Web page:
Tatami also provides good stimulation to the brain and is said to have a lasting effect on concentration. The aroma of rush grass and the coolness of its humidity-regulating properties enhance concentration. Also, the quiet environment created by its sound-absorbing properties also helps us to focus on problems. Furthermore, the unique aroma of tatami is said to have a relaxing effect, providing a comfortable space.

(3) Fire Resistance

Tatami is also flame-resistant. The tightly compressed rice straw is flame retardant, and because it contains moisture, it is unlikely to catch fire all at once. This property is one of the factors that position Tatami as a safe and reliable flooring material.

4. Where Tatami is seen

Tatami mats are frequently used in traditional Japanese homes to create a distinctive Japanese style. Surprisingly, Japanese-style rooms have recently been incorporated into modern Western-style homes, spreading the charm of tatami in a new way. This unique flooring material enjoys outstanding popularity due to its soft feel and traditional atmosphere. Step into any historical Japanese building and it is common to see tatami in old ryokans, shrines, temples, and castles. Tatami is a symbol of Japanese culture and tradition, offering a sense of the history and atmosphere of a place.

5. Tatami etiquette

(1) Do not step on the edge of tatami

The edges of tatami mats are imbued with deep meaning. From ancient times, the edges of tatami reflected social status, and stepping on them was regarded as an act of lack of respect for authority. When walking on tatami, respect the edges and be mindful not to step on them.

(2) Do not wear slippers on tatami

The custom of taking off slippers on tatami is deeply rooted. Tatami is made from natural igusa, which is easily damaged when dirt or moisture adheres to tatami. Slippers should be removed when going up to a Japanese-style room to keep the tatami in good condition. This custom is an important etiquette to preserve the beauty of tatami and to enjoy peaceful moments in a Japanese-style room.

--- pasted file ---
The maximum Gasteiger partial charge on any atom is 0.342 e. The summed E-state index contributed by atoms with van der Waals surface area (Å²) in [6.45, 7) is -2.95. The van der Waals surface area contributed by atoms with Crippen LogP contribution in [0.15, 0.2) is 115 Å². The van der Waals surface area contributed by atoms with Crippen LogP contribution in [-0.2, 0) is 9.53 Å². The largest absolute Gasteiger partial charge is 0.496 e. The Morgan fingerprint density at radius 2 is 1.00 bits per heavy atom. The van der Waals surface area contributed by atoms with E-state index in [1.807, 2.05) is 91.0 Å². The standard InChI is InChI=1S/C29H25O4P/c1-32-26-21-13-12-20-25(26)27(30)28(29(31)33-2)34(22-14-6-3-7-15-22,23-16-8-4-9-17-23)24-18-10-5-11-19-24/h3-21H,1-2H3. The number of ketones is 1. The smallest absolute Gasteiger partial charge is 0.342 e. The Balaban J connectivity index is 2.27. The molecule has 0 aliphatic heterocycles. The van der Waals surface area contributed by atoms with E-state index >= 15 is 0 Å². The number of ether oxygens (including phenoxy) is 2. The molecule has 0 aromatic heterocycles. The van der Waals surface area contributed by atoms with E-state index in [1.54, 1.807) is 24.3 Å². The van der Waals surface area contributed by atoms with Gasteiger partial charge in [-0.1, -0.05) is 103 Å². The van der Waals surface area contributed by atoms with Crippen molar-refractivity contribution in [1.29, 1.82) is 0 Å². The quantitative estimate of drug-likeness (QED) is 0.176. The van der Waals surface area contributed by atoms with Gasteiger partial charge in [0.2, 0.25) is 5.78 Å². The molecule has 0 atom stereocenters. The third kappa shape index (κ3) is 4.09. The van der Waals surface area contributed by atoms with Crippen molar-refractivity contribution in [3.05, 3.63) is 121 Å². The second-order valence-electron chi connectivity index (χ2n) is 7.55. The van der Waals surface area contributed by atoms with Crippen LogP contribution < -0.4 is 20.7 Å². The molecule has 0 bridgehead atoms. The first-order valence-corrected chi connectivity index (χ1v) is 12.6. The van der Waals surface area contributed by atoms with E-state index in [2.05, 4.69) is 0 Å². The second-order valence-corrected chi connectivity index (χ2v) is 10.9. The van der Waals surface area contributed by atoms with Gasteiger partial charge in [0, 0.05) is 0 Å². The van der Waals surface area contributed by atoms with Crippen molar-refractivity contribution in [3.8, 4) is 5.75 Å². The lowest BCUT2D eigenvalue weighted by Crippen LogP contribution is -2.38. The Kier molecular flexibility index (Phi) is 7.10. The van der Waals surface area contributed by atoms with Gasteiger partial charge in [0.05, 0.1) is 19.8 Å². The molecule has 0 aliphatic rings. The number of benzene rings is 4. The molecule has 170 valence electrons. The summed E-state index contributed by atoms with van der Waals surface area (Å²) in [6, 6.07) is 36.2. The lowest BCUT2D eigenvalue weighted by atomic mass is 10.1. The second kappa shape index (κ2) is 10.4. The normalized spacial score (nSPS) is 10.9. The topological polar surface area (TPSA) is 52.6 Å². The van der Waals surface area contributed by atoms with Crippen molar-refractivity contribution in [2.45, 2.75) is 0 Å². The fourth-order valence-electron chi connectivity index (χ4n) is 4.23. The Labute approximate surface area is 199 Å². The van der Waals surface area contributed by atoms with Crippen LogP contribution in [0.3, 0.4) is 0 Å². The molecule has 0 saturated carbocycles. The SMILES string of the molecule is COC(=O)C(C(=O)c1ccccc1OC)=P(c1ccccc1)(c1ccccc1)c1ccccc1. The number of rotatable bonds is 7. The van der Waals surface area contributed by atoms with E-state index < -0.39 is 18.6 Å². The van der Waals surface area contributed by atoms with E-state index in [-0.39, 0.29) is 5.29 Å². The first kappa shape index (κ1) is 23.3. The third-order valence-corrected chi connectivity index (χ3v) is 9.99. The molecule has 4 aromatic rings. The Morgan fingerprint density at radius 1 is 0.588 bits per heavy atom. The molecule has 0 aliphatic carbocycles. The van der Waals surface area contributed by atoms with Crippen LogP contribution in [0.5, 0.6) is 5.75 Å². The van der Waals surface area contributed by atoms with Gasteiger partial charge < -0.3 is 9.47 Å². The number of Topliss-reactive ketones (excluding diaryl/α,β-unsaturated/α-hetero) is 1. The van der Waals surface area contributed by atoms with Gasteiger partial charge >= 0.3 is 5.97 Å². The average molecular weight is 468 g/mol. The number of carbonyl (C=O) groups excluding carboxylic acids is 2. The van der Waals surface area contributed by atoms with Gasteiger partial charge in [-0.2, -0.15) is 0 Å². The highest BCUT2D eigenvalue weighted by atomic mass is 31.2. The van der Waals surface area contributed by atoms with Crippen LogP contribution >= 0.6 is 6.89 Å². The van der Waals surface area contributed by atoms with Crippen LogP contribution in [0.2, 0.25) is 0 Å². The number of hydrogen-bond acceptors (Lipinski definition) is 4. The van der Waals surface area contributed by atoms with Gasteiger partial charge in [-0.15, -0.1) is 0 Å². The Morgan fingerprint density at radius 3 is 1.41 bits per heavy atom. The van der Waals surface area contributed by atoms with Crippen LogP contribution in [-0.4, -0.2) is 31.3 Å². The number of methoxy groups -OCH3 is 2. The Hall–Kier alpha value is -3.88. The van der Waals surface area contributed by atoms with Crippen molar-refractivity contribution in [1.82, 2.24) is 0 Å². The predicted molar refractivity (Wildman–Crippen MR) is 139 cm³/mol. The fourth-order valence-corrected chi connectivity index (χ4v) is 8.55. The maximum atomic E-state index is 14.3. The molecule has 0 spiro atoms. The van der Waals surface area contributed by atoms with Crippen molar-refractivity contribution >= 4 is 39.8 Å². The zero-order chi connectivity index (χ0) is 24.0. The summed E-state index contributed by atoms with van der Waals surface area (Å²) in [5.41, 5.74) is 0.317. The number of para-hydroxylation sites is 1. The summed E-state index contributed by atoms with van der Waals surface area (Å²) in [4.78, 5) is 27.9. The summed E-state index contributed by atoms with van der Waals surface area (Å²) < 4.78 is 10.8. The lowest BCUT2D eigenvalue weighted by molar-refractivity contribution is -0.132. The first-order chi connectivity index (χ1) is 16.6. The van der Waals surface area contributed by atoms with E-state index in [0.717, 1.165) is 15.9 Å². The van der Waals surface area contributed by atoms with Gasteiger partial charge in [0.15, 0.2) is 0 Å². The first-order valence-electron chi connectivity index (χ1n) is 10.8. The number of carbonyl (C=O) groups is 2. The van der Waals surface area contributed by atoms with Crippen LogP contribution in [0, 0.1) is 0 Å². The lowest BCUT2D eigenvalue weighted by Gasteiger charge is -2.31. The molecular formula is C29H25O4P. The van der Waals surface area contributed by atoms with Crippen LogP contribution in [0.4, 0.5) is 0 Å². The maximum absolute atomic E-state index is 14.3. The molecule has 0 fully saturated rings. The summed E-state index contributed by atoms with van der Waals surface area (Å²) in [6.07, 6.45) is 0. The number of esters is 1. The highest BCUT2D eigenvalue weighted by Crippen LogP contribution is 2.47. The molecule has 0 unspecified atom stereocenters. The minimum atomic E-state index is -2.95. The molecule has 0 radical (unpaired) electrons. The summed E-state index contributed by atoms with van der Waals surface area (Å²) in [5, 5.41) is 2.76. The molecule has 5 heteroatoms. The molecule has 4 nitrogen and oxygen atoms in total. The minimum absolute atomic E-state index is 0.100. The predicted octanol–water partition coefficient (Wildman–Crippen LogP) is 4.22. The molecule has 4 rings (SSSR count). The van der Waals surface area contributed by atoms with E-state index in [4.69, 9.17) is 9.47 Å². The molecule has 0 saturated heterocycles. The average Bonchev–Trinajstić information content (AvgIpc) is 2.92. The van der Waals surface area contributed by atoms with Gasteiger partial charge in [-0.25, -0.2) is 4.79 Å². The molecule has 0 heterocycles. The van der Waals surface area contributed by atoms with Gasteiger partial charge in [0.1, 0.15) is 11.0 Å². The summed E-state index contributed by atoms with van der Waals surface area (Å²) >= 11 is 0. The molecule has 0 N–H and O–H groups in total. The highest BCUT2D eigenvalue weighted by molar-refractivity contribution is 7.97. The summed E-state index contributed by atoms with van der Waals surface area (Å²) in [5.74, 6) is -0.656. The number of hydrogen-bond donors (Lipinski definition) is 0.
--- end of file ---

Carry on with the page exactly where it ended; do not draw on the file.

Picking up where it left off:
6. Where tatami is made

The majority of the raw material for tatami, igusa, is born and grown in Kumamoto Prefecture, where the scenery is beautiful. Kumamoto’s fields cover 1,326 hectares and account for 93% of all igusa in Japan. In the past, the spread of Chinese tatami caused a downturn in Kumamoto’s tatami production. Since then, the prefecture has been involved in aggressive advertising activities and the development of new, high quality products; now remaking a name for itself throughout the country. The appeal of tatami is alive and well in other parts of Japan as well, including Fukuoka, Hiroshima, Ishikawa prefectures and so on. Tatami grown in each region reflects the unique characteristics and culture of that region, allowing visitors to enjoy the many facets of Japan through tatami.

In this article, we have taken a look at some wonderful facts about tatami. Did you learn something new? As you tread upon these straw mats, you’re not just experiencing flooring; you’re stepping into the soul of Japan. Tatami, with its timeless allure, invites you to embrace the warmth of Japanese homes and the spirit of a nation. Immerse yourself in this cultural embrace and leave with memories that echo the harmonious essence of Japan and embark on a journey through cultural heritage, where the art of tatami weaves together tradition and modernity.